• In September 2005, the New Orleans Saints vacated from the Louisiana Superdome in the wake of the Hurricane Katrina disaster, and were forced to move a scheduled Sunday afternoon home game against the New York Giants from New Orleans to Monday night at Giants Stadium. In a unique television doubleheader, the Saints–Giants game started at 7:30 p.m. Eastern and the first half aired on ABC; at 9 p.m. the game shifted to ESPN while ABC began its regularly scheduled MNF game of the Washington Redskins visiting the Dallas Cowboys (the Saints-Giants game was seen in its entirety in New York, Louisiana and other hurricane-affected areas on ABC, with the regularly scheduled MNF game shown on ESPN until the end of the first game). ABC and ESPN interspersed both games with an on-air telethon to raise money for aid to the hurricane's victims. The last two minutes of the second quarter and the entirety of the second half were not seen in Canada, as TSN, the cable network that held the rights to ESPN NFL games but not to MNF, chose instead to air WWE's Monday Night Raw (the highest rated show on basic USA cable), and ABC had switched to the start of the Dallas-Washington game. (TSN no longer has the rights to show Monday Night Raw and now shows all MNF games without interruption.)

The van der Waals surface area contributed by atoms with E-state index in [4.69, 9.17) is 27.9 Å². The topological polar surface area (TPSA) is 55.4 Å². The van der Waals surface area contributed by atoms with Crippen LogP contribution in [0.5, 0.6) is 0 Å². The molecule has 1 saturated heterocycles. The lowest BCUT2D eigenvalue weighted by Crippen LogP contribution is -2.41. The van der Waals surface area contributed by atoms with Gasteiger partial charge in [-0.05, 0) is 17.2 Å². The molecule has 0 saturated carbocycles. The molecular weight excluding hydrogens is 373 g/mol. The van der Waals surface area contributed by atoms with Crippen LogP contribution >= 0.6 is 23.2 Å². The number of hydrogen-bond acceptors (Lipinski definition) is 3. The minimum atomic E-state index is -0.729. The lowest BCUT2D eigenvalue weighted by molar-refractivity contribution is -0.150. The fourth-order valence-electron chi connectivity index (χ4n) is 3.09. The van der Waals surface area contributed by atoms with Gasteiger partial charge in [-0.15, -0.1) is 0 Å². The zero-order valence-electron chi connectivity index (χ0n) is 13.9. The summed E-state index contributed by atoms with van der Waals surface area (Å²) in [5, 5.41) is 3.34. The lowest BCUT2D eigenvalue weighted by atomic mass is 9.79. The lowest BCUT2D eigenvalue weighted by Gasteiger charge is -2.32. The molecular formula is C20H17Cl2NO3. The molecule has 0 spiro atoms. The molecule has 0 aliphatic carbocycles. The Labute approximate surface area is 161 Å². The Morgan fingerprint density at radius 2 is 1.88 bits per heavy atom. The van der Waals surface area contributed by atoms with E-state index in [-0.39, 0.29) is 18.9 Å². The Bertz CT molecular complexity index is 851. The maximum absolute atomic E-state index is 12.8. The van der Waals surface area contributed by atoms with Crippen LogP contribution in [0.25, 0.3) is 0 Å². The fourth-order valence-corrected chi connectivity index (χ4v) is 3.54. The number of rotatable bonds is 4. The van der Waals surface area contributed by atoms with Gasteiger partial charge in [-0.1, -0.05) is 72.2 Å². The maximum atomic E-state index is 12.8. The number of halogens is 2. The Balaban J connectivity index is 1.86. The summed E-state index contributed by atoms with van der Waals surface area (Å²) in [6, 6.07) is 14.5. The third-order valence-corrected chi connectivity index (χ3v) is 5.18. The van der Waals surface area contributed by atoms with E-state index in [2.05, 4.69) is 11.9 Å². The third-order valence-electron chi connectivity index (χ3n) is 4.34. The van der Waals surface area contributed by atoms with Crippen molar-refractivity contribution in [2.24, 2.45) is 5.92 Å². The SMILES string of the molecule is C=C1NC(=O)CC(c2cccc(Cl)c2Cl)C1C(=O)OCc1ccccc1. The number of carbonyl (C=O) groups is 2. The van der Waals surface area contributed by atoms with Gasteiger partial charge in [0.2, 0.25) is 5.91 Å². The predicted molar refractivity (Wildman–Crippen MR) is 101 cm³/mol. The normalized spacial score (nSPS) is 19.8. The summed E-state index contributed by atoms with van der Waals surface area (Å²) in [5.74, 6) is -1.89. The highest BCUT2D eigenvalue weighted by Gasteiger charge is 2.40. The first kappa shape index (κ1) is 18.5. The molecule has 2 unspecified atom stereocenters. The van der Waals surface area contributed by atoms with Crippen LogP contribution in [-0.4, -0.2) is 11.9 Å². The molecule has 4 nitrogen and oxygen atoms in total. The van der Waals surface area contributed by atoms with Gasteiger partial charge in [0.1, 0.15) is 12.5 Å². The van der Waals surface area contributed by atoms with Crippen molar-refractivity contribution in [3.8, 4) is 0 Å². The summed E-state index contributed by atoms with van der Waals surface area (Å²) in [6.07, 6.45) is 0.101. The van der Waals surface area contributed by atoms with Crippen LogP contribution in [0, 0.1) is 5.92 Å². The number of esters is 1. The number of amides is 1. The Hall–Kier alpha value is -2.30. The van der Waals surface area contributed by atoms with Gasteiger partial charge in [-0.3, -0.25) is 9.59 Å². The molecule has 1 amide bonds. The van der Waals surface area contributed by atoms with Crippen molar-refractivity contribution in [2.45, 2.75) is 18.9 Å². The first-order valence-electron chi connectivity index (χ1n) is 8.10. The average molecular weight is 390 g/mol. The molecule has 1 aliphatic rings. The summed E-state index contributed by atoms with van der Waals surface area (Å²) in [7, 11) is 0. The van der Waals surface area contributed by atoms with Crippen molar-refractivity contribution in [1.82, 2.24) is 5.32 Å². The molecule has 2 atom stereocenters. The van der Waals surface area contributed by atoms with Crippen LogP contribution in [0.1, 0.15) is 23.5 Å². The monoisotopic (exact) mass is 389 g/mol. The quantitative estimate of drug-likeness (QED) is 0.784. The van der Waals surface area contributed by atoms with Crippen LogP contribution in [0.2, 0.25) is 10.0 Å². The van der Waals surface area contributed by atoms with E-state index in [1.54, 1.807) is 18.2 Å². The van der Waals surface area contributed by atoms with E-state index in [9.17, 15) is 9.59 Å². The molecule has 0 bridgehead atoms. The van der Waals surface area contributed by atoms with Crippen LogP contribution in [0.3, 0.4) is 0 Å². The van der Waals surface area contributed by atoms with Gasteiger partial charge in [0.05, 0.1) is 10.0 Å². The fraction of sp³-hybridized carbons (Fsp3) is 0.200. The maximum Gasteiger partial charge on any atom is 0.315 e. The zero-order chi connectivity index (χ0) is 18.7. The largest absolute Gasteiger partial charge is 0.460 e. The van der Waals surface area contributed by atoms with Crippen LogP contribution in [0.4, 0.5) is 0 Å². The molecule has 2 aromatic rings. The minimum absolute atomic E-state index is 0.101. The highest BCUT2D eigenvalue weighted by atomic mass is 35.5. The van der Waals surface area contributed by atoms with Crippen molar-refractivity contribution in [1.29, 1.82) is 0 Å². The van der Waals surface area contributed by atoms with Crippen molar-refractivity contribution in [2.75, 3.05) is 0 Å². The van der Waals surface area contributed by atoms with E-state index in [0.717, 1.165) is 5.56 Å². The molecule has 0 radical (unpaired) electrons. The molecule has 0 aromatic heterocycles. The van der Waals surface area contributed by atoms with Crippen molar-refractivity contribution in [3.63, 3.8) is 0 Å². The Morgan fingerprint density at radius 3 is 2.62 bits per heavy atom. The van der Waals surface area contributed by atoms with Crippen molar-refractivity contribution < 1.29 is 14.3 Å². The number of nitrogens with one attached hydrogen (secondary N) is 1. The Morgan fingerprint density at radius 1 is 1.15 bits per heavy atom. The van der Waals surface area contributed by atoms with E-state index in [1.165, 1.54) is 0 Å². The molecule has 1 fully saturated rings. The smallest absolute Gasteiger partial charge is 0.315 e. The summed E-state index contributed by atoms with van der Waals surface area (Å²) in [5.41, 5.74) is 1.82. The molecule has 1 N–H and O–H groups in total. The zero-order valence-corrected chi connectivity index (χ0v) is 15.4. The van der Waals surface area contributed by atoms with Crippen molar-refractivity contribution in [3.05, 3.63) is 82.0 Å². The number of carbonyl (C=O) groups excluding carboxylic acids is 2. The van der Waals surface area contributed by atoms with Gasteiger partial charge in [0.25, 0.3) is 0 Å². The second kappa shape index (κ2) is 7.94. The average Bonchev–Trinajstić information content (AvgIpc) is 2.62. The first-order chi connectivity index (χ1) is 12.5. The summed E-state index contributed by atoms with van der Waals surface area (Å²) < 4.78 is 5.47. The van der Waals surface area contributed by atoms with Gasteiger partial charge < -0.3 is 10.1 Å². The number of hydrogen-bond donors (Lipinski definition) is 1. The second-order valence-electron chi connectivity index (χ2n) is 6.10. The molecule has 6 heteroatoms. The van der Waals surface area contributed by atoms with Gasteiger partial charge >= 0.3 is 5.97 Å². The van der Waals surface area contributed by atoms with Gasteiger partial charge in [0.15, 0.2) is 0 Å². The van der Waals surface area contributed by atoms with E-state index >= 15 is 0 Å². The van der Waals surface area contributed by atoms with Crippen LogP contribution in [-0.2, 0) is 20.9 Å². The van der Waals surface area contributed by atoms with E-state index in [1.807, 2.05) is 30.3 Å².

• A change in the television contracts in 2006 prompted a significant change in the opening week. On September 11, 2006, the NFL staged its first scheduled Monday night doubleheader on the opening weekend of the season, with both games shown on ESPN. The Minnesota Vikings defeated the Washington Redskins, 19–16, in a game that started at 7 p.m. ET, and the San Diego Chargers topped the Oakland Raiders, 27–0, in a game that started at 10:15. ESPN broadcast a second doubleheader on September 10, 2007. The Cincinnati Bengals defeated the Baltimore Ravens, 27–20, followed by the San Francisco 49ers defeating the Arizona Cardinals, 20–17. The Cardinals–49ers game was delayed until 10:25 p.m. because the Ravens–Bengals game went beyond the allotted time. When the first game had still not ended by 10:25, the opening kickoff was moved to ESPN2. ESPN and ESPN2 simulcast roughly one minute of playing time of the second game immediately after the first game ended.